What makes you get up every morning?
The fact that it is a new day is what makes me get up. Knowing that I have worked my ass off the night before and that very morning I wake up, I know I got more work to get through. There is never too much work for me because I am about this life as an artist. I am constantly seeking inspiration and motivation from everything around me. Once I become inspired, I will try and execute something of my own with a twist to see what the outcome is. Then move on to the next. One of the most important things to me as an artist is that I try very hard to become well versed in everything. I want to become as well rounded as possible as an artist. I feel that that is what will set me apart from the next artist because I will be able to use my knowledge and experiences that they may not have.
What do you love about your job?
Everything. I live eat breathe art. Being that I run my own brand all by myself has got to be 1 of the biggest challenges. I have to do everything by my self such as branding, marketing, networking, designing, etc. Of course I have help from some of the most loyal and awesome supporters out there, but knowing that I started the brand from ground up and have gotten to where I am today has got to be one of the best feelings ever. I love that I am actually getting paid to do this type of stuff. This was the very reason why I was discouraged to stay away from art as a career because I was always told that there was no money in being an artist.. I’m not ballin’ filthy rich but I know i make more than some people out there who work a job they don’t even care about.
What are the most essential tools in your life today?
Easy. My Canon 5DM2 equipped with my 2 favorites lenses.. 50mm f/1.2L and 15mm f/2.8 fisheye. My Yashica Mat-124G. My iPhone 4S. My Mac Pro. My Moleskin sketchpad + pens/pencils. These are the things that allow me to turn my work tangible.
What is something you’ve been dying to get?
Honestly, there isn’t one thing that I can pin point that I would die for. There is a long list of things that I would love to have that can help me with my work.. but nothing I would die for. I feel like I have all the things I need to comfortably do my work.
Josh is the man behind the #1 most funded sculpture project in Kickstarter history. Born in Iowa City, IA in 1970, he was declared a prodigy as a young child and assumed the identity of an artist early on. He has worked as a commercial sculptor in the toy, invention and design, special effects, and product development industries. He currently works as a fine artist in Chicago.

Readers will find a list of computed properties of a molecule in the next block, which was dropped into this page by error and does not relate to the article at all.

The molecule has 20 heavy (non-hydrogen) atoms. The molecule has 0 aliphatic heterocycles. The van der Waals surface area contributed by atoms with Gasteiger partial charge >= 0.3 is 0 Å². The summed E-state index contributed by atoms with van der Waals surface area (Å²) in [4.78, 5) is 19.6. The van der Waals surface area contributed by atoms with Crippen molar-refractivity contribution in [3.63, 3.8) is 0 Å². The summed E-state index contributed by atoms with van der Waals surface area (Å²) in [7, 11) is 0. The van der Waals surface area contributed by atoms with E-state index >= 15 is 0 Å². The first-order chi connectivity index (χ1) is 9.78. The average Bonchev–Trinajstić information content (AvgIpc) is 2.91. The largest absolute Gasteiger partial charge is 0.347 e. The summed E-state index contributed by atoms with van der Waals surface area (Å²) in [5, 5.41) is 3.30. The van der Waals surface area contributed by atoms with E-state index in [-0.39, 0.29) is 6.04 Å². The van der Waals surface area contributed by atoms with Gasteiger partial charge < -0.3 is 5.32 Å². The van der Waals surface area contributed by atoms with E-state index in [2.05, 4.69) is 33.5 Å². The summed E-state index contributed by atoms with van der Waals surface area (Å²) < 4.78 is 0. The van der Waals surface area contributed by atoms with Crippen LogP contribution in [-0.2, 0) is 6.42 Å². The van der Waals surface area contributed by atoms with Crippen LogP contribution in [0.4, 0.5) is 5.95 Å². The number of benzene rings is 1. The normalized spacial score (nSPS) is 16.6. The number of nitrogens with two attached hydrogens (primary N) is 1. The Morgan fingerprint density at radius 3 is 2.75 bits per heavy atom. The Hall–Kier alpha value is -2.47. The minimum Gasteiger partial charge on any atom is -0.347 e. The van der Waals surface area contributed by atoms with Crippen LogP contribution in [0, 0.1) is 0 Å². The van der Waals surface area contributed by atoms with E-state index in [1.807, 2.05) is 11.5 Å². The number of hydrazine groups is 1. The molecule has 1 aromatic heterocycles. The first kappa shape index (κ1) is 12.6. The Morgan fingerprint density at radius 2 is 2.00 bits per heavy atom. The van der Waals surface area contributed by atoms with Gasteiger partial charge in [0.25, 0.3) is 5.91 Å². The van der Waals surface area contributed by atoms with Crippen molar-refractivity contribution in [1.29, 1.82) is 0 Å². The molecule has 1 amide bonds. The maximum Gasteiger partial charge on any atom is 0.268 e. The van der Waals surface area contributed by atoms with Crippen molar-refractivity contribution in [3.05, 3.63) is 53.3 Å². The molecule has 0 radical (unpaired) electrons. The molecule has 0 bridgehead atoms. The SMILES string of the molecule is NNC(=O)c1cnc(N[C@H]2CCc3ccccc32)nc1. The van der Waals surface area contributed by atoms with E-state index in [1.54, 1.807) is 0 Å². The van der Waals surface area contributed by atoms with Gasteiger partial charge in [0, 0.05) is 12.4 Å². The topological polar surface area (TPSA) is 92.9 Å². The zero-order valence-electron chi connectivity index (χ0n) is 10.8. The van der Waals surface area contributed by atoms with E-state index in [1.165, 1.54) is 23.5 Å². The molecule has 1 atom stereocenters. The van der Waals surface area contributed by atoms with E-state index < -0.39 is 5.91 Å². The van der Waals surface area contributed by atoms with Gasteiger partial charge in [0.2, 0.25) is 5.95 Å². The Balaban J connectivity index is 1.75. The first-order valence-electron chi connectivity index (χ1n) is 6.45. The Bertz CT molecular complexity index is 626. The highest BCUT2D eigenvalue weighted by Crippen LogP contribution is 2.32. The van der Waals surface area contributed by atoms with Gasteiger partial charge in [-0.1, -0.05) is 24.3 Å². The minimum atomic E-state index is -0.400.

1. Gretsch White Falcon with TV Jones p’ups (gift from my wife & my musical voice)
2. Digital Calipers (for reverse engineering the world)
3. WACOM tablet & pen (for drawing like a human rather than a mouse)
4. Sunglasses (for protecting my sensitive baby eyes & feigning coolness)
5. Sketchbook, mechanical pencil & eraser (standard equipment)
6. Dunlop Tortex .60mm guitar pick (not too thick, not too thin… just right)
7. P-38 military issue can-opener (keep it on my keychain… works as simple knife, screwdriver, mini pry bar, etc… oh yeah, also as a can opener)
8. 4G Droid Smartphone (all the apps, messaging, GPS, & organization I need to keep it together)
9. Earbuds (to feed tunage into brain)
10. Flash drive (for taking & moving the files)
11. Coffee (wake up/stay up juice… I’ve had this coffee cup for 20 some years. Snagged it from the cafeteria at KCAI)
12. Ibanez TS808 Tube Screamer (makes me sound the way I like)
13. Spotify (for my tunage)
14. WordPress (for my website)
15. Google (for my searches, emails, & funny cat videos)
16. Kickstarter (for my discovery)
17. ZBrush (for my sculpting)
18. Facebook (for my friends & fans)
19. Amazon (for my shopping)
20. Innerwebz (for the online universe)
Location: Austin, Texas
Bio: Both of these ladies graduated from University of Austin with art degrees and a pulsing desire to pursue it full time. After seeing a need for fun unique artwork that didn’t cost a fortune they teamed up to from Monorail Studio. The effort has let them achieve a self-employed status doing what they love. How’s that for a happy ending.
1. Silkscreen 2. Towel 3. iPhone 4. Stir Sticks 5. Ink tubs 6. Stickers 7. Sketchpad 8. Pen, Pencil, Paintbrush 9. Eraser 10. Ruler 11. Ink Stamp Pad and Stamp 12. Screen Tape 13. Cards (used to scrape up ink on screens) 14. Palette Knife15. Squeegee
Marina lives in Sibera, Novosibirsk-city, Russia. She creates illustrations and collages that look like they should belong on the walls of some cute cottage kitchen in, well, anywhere. Her inspirations come from children, more specifically her daughter. One of the reasons we love her is because she makes photography prints of her breakfast with a simple Sony camera, not an overly indulgent DSLR and they are lovely. To get more of Marina, visit her Store.
1.Colored Magnets 2.Origami Crane 3.Colored Tape 4.Twine5.Passport 6.Cutter and Pencil 7.Business Cards 8.Small Pin9.Postcards and Envelopes 10.Spoons 11.Daughter’s toy 12.Album for Sketches 13.Colored Pencils 14.Breakfast Prints
“I use different spoons for my breakfast photos. Spoons is a little passion of mine!”
“I just had to include my daughter’s toy. It’s always with me.”
“The Origami Crane was added because it makes me smile.”